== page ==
New Wine Festival is the event where one can feel the spirit of the Georgian wine at its best. The wine lovers gather at the Tbilisi Open Air Museum of Ethnography and taste the wines from various regions of Georgia once a year in May.
The festival will be held for the fifth time this year on May 24 where traditionally, large winemaking companies as well as boutique cellars and small family-owned wineries will participate.
As always, New Wine Festival has been supported by the National Wine Agency and Tbilisi City Hall. “Wine for All and All for Wine!" - this has been the motto of the festival all these years.
As it is known to the loyal visitors of the event, wines are selected through the degustation performed by a tasting panel of the Wine Club members and wine experts two months prior to the festival and almost every winemaker can participate in the event as long as their wines are not faulty.
About 40 to 50 boutique or family cellars and 30 wine companies participate in the festival almost every year and the visitors have the opportunity to taste the wines free of charge as well as they are provided with the booklets and brochures depicting the wine cellars and the wine companies.
Since the festival is returning for its fifth year this May, many aspects of the event have been changed in a progressive way. Georgian artisan wine makers have significantly improved the quality of their wines and large companies have also become skilled in the area of promotion and marketing. New Wine Festival is the wine celebration day and it also delivers benefits from the economic standpoint. Many negociants come to sample wines at the event, thus, it generates potential sales growth of those wines as well.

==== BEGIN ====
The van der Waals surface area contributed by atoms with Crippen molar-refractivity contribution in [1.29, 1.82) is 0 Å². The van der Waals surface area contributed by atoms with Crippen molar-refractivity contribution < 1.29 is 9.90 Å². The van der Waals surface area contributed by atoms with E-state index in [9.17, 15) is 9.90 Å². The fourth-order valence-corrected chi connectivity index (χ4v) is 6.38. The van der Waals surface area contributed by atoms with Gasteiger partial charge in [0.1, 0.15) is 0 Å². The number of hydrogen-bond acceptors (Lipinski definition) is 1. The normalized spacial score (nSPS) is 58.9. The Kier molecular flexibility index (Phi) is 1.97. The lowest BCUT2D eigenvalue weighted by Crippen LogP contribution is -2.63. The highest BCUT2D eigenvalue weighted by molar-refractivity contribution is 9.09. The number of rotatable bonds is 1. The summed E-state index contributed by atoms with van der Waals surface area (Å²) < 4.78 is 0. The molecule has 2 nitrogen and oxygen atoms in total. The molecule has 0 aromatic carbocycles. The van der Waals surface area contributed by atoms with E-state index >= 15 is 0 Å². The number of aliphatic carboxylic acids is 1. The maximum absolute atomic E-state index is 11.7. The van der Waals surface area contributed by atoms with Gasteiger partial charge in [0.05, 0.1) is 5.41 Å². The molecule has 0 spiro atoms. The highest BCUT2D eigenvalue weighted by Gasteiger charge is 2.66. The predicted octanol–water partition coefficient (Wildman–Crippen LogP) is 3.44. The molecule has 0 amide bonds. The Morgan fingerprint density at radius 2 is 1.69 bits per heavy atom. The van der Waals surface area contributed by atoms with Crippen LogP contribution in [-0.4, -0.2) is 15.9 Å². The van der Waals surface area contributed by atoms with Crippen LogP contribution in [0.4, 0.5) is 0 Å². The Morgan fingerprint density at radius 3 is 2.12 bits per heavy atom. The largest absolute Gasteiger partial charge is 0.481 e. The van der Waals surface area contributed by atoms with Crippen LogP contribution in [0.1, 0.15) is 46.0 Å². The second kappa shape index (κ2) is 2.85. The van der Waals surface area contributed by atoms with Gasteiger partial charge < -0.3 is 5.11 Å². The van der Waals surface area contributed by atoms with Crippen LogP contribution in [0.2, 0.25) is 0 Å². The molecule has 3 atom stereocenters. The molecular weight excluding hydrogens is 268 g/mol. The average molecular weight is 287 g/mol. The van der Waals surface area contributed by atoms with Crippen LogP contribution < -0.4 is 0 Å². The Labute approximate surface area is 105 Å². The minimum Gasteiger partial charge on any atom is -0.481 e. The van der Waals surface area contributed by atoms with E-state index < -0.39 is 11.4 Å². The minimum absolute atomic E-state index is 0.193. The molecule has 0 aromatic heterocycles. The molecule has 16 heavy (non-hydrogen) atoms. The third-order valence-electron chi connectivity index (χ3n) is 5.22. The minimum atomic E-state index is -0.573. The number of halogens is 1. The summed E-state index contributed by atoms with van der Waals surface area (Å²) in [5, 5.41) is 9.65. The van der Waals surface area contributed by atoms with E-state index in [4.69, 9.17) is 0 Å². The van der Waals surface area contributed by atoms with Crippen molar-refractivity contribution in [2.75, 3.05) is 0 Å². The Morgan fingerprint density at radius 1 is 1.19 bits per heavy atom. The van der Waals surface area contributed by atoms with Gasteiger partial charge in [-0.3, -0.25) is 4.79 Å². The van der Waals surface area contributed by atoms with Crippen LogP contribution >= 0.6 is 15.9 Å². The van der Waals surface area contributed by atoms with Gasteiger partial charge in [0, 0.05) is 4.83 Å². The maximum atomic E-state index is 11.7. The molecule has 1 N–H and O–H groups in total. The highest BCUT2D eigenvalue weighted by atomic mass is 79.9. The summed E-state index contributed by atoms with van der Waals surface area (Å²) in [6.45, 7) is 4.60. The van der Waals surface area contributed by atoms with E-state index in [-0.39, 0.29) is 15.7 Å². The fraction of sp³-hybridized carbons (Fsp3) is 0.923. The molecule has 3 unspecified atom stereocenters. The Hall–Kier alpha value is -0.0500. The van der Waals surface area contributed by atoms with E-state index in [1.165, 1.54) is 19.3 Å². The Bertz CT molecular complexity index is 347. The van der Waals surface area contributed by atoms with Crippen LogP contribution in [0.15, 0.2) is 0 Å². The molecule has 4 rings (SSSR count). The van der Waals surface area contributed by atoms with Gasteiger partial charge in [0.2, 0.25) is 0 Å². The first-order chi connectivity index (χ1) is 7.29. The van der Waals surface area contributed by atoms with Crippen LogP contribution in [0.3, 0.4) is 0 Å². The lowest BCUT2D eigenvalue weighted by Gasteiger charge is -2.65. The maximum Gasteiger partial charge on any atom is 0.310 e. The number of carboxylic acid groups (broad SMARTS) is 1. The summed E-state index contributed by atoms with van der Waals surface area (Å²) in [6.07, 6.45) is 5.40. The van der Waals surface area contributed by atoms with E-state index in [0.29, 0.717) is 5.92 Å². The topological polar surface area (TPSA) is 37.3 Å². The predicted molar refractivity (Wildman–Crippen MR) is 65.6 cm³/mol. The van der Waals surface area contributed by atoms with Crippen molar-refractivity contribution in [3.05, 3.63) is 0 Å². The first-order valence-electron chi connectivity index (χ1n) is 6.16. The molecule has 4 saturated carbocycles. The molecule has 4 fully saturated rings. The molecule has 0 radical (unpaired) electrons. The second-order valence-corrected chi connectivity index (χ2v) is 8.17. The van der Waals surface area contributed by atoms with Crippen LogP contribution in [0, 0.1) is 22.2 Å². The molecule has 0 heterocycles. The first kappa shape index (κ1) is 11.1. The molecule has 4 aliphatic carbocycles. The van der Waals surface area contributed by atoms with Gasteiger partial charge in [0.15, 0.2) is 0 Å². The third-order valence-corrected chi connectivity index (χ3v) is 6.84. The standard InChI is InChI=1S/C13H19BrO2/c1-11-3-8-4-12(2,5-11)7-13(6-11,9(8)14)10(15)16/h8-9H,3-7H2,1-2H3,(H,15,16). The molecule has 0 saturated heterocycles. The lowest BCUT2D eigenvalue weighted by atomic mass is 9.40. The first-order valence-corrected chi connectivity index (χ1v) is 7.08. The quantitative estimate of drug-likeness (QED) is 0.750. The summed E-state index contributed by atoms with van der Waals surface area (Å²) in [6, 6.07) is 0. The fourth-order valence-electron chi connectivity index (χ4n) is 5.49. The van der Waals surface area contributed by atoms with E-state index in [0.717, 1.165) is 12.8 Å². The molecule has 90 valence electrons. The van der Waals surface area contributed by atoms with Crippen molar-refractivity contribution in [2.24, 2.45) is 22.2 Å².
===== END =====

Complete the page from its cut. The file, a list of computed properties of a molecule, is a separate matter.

During these five years, many unknown winemakers have become famous. Different natural and artisan wines are now being sold in many European countries. Wine Festival is the place where the wine lovers, winemakers and generally, those who are interested in wine gather and meet each other every year. Wine Club is the host and the main organizer of the festival.
There are not many wine events held in Georgia, we have only three wine-related events: New Wine Festival, Tbilisoba with Wine Club and WineExpo. As Wine Club members have noted, more and more people are visiting New Wine Festival each year and they find it very important. For example, there were about 15,000 visitors at the Tbilisi Open Air Museum of Ethnography last year and this number has increased significantly this year.
The festival is similar to many well-known European wine events in a way that there is a large diversity of wines presented. There are samples from almost all wine producing regions of Georgia. Many qvevri wines from different regions have been acclaimed during the last year’s festival.
There were many interesting and innovative approaches found as well in terms of wine making. For example, last year’s “innovation” was a dry Megrelian Ojaleshi made in the Targameuli village of Martvili Region. Top wines that stood out at the 2012 New Wine Festival were: Qisi Qvevri wine from the Tchikaani village of Kakheti region, Otskhanuri Sapere from Imereti region and Saperavi wines from Outer Kakheti (Gare Kakheti). We certainly are expecting more exceptional wines to taste this year.
However, the natural disasters that took place last year and the year before in Kakheti had negatve effects on the local winemaking. For this reason, the wines from Telavi and Gurjaani regions were not broadly showcased during the previous year’s festival. This year has been unsuccessful for Imeretian wines. It has been apparent for the members of the tasting panel that have tested the wines submitted to the festival that the wines from Kartli Region stood out the most. Thus according to the wine experts, 2013 vintage has been an exceptional year for Kartli region.